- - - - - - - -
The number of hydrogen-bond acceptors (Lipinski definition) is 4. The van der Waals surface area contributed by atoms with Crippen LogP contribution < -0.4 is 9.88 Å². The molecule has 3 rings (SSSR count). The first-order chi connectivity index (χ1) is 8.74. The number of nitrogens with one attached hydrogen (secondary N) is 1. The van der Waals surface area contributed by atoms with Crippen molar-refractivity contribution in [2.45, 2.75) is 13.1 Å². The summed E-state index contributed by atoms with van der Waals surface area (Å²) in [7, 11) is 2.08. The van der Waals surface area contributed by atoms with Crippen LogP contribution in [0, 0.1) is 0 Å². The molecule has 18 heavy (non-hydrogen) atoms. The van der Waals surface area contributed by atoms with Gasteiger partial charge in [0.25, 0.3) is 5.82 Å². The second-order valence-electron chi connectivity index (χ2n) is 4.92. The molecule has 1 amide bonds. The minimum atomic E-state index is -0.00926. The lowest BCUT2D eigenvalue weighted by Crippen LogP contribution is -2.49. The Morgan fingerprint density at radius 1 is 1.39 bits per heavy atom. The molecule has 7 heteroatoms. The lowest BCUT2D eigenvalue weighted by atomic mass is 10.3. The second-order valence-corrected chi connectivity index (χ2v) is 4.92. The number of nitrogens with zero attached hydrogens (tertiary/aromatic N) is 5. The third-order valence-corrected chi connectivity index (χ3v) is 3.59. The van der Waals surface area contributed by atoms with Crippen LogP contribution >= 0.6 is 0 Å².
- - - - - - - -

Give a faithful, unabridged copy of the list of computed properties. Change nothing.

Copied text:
The number of hydrogen-bond acceptors (Lipinski definition) is 4. The van der Waals surface area contributed by atoms with Crippen LogP contribution < -0.4 is 9.88 Å². The molecule has 3 rings (SSSR count). The first-order chi connectivity index (χ1) is 8.74. The number of nitrogens with one attached hydrogen (secondary N) is 1. The van der Waals surface area contributed by atoms with Crippen molar-refractivity contribution in [2.45, 2.75) is 13.1 Å². The summed E-state index contributed by atoms with van der Waals surface area (Å²) in [7, 11) is 2.08. The van der Waals surface area contributed by atoms with Crippen LogP contribution in [0, 0.1) is 0 Å². The molecule has 18 heavy (non-hydrogen) atoms. The van der Waals surface area contributed by atoms with Gasteiger partial charge in [0.25, 0.3) is 5.82 Å². The second-order valence-electron chi connectivity index (χ2n) is 4.92. The molecule has 1 amide bonds. The minimum atomic E-state index is -0.00926. The lowest BCUT2D eigenvalue weighted by Crippen LogP contribution is -2.49. The Morgan fingerprint density at radius 1 is 1.39 bits per heavy atom. The molecule has 7 heteroatoms. The lowest BCUT2D eigenvalue weighted by atomic mass is 10.3. The second-order valence-corrected chi connectivity index (χ2v) is 4.92. The number of nitrogens with zero attached hydrogens (tertiary/aromatic N) is 5. The third-order valence-corrected chi connectivity index (χ3v) is 3.59. The van der Waals surface area contributed by atoms with Crippen LogP contribution >= 0.6 is 0 Å².